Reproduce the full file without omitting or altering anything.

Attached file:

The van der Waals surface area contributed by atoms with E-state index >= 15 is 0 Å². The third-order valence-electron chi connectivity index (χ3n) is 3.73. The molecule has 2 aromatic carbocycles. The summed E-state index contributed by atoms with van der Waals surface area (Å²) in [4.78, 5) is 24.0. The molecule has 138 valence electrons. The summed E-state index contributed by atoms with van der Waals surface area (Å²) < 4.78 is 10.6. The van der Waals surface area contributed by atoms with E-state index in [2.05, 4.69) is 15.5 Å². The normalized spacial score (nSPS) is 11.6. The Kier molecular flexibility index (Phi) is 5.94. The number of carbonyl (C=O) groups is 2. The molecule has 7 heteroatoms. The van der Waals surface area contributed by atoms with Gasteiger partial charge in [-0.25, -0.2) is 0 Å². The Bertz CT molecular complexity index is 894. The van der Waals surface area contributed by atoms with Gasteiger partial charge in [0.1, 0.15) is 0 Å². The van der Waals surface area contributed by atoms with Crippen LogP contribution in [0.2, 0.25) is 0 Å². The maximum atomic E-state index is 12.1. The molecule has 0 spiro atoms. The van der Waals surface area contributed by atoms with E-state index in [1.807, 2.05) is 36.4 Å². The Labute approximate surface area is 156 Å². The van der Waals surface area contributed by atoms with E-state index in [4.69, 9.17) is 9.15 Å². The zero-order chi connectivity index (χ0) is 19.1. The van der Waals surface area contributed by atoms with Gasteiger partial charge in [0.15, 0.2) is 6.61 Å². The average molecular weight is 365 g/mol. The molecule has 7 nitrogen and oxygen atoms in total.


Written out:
The van der Waals surface area contributed by atoms with E-state index >= 15 is 0 Å². The third-order valence-electron chi connectivity index (χ3n) is 3.73. The molecule has 2 aromatic carbocycles. The summed E-state index contributed by atoms with van der Waals surface area (Å²) in [4.78, 5) is 24.0. The molecule has 138 valence electrons. The summed E-state index contributed by atoms with van der Waals surface area (Å²) < 4.78 is 10.6. The van der Waals surface area contributed by atoms with E-state index in [2.05, 4.69) is 15.5 Å². The normalized spacial score (nSPS) is 11.6. The Kier molecular flexibility index (Phi) is 5.94. The number of carbonyl (C=O) groups is 2. The molecule has 7 heteroatoms. The van der Waals surface area contributed by atoms with Gasteiger partial charge in [-0.25, -0.2) is 0 Å². The Bertz CT molecular complexity index is 894. The van der Waals surface area contributed by atoms with Gasteiger partial charge in [0.1, 0.15) is 0 Å². The van der Waals surface area contributed by atoms with Crippen LogP contribution in [0.2, 0.25) is 0 Å². The maximum atomic E-state index is 12.1. The molecule has 0 spiro atoms. The van der Waals surface area contributed by atoms with E-state index in [1.807, 2.05) is 36.4 Å². The Labute approximate surface area is 156 Å². The van der Waals surface area contributed by atoms with E-state index in [4.69, 9.17) is 9.15 Å². The zero-order chi connectivity index (χ0) is 19.1. The van der Waals surface area contributed by atoms with Gasteiger partial charge in [0.15, 0.2) is 6.61 Å². The average molecular weight is 365 g/mol. The molecule has 7 nitrogen and oxygen atoms in total.